The rock garden at Ryōan-ji Temple, in Kyoto, Japan [14th-17th Centuries], continues to fascinate scholars, architects and landscape designers, and the lay public the world over. Even for people who know or care nothing for landscape design, or Zen Buddhism, it's a familiar reference symbol for Eastern mysticism and cultural paradigm. It's an artifact which could only have been conceived of in Asia, and is like a synthesis of several ideas about the East which have become familiar to travelers and thinkers since the "opening" of Japan in the latter half of the 19th Century.
While living in Japan in 1985, I spent the better part of the Fall of that year, living in a ryokan (a kind of Japanese motel or inn) along the river in Kyoto, visiting most of the temples and temple gardens in the city and surrounding. I had no car of my own, so I got around in the city taxis, which are kept immaculate and efficient by a devoted class of professional drivers. Were I to have taken up semi-permanent residence there, I would no doubt have acquired a good bicycle, since that is the most convenient mode of transportation there. Kyoto is heavily touristed, so Westerners are a familiar sight. Nevertheless, at 6'4", in my long brown trenchcoat, I was a curiosity in the city, especially among the young inhabitants, and could hardly go anywhere without being the eccentric center of attention.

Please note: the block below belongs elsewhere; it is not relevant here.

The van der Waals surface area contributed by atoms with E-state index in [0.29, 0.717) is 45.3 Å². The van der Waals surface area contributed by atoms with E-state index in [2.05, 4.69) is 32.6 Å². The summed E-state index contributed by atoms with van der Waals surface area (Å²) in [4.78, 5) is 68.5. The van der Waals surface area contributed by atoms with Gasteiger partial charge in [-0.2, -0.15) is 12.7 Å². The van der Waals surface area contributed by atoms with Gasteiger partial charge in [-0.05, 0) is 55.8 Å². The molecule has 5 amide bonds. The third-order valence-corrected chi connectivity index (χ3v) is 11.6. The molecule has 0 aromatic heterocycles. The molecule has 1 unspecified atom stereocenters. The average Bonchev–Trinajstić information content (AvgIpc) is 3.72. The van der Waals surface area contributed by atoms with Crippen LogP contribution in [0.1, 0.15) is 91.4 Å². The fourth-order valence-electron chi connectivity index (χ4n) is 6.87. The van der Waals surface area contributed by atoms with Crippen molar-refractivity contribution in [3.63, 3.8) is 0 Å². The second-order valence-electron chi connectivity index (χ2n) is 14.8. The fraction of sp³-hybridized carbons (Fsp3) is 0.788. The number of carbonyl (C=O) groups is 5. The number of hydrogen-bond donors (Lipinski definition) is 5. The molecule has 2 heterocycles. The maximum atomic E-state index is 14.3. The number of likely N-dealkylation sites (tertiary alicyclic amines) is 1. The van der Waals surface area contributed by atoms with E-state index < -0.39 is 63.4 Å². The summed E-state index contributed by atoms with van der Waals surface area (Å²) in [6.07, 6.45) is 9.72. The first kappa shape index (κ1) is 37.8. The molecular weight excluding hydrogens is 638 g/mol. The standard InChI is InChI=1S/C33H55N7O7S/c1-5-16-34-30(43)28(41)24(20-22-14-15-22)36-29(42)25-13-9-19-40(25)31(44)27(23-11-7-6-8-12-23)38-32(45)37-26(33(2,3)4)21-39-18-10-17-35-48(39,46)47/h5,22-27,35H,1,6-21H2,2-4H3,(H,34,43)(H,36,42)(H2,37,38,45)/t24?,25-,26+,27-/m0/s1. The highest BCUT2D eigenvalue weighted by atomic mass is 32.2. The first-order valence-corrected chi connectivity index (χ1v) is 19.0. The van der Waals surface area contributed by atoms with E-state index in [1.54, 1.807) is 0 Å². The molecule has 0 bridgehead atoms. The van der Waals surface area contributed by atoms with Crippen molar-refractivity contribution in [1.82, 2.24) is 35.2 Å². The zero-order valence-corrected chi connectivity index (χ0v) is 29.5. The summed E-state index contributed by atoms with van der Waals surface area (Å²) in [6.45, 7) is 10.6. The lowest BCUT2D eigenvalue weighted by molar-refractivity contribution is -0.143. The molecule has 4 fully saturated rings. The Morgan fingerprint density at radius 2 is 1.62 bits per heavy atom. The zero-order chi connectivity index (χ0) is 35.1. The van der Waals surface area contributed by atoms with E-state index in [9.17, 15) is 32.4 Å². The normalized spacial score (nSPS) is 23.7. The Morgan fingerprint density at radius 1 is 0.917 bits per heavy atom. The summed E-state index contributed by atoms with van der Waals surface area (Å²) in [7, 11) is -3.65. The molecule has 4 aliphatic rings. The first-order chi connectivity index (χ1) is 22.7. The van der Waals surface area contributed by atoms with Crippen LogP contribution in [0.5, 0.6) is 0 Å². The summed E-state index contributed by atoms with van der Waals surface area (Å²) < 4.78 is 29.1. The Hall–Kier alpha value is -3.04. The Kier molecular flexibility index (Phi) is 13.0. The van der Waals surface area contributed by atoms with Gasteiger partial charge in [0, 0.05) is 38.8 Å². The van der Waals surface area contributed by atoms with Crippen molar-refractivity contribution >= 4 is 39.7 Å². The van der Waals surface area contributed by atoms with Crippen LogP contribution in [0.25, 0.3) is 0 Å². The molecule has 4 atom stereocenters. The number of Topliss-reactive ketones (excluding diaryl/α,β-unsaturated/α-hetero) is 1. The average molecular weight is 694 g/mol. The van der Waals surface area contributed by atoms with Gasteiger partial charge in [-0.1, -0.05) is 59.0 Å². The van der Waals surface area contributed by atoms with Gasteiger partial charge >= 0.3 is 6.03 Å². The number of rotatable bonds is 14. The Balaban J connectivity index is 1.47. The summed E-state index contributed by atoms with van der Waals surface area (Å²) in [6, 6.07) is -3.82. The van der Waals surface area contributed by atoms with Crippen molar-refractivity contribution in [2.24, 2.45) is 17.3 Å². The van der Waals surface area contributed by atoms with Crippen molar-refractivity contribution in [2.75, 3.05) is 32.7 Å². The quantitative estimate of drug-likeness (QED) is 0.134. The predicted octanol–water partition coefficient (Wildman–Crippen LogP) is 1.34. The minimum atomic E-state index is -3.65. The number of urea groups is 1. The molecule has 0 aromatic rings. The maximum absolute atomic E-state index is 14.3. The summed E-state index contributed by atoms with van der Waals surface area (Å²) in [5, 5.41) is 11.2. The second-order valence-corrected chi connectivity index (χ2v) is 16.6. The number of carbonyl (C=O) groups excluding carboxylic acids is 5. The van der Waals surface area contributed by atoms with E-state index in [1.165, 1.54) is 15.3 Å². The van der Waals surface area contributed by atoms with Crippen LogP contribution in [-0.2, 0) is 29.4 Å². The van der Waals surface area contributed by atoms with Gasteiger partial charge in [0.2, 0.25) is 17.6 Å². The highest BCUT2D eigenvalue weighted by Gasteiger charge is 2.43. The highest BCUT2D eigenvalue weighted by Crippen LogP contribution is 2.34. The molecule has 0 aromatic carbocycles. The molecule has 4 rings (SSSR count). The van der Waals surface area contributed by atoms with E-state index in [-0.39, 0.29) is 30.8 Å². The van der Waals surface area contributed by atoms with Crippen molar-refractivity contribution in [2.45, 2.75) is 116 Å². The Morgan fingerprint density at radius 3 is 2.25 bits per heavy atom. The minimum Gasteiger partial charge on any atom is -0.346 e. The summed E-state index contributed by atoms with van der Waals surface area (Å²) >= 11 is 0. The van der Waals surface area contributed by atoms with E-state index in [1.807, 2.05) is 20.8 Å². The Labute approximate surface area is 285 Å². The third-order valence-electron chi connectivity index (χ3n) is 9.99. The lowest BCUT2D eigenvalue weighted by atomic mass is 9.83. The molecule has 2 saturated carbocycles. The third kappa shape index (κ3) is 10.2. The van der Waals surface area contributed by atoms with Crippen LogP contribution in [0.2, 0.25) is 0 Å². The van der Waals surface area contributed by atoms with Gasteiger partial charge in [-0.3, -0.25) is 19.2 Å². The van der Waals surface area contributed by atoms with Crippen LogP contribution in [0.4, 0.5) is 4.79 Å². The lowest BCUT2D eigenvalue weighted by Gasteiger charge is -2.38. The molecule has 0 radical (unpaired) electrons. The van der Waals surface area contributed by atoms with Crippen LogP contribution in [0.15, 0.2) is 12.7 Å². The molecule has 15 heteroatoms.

The garden is open to the public, but only by tour schedule, and access is restricted to certain paths and viewing positions--typical of nearly all the gardens in the city. Fees and rules govern one's sense of these places. Many of the temples are still religious centres, in daily use, so care must be taken not to disturb the habits and atmosphere of devotion and calm which pervades them.
Ryōan-ji is a Buddhist temple, and as such, its design and function are intended to facilitate and inspire religious feeling. Part of its charm is our Western sense of the subtly mystical quality it conjures up in the viewer. Even if you're unfamiliar with the practice of meditation, or tend to regard it as hocus-pocus, it's still an exotic place. Zen Buddhism is a complex religion, and far beyond the scope of my simple essay here, but suffice it to say that the rock garden at Ryōan-ji was constructed as a physical (visual) form meant to promote the meditative state of consciousness, to allow the viewer to attain higher states of being through the deliberate focus on ideas of presence, unresolved and resolved tension, and greater (super-) awareness.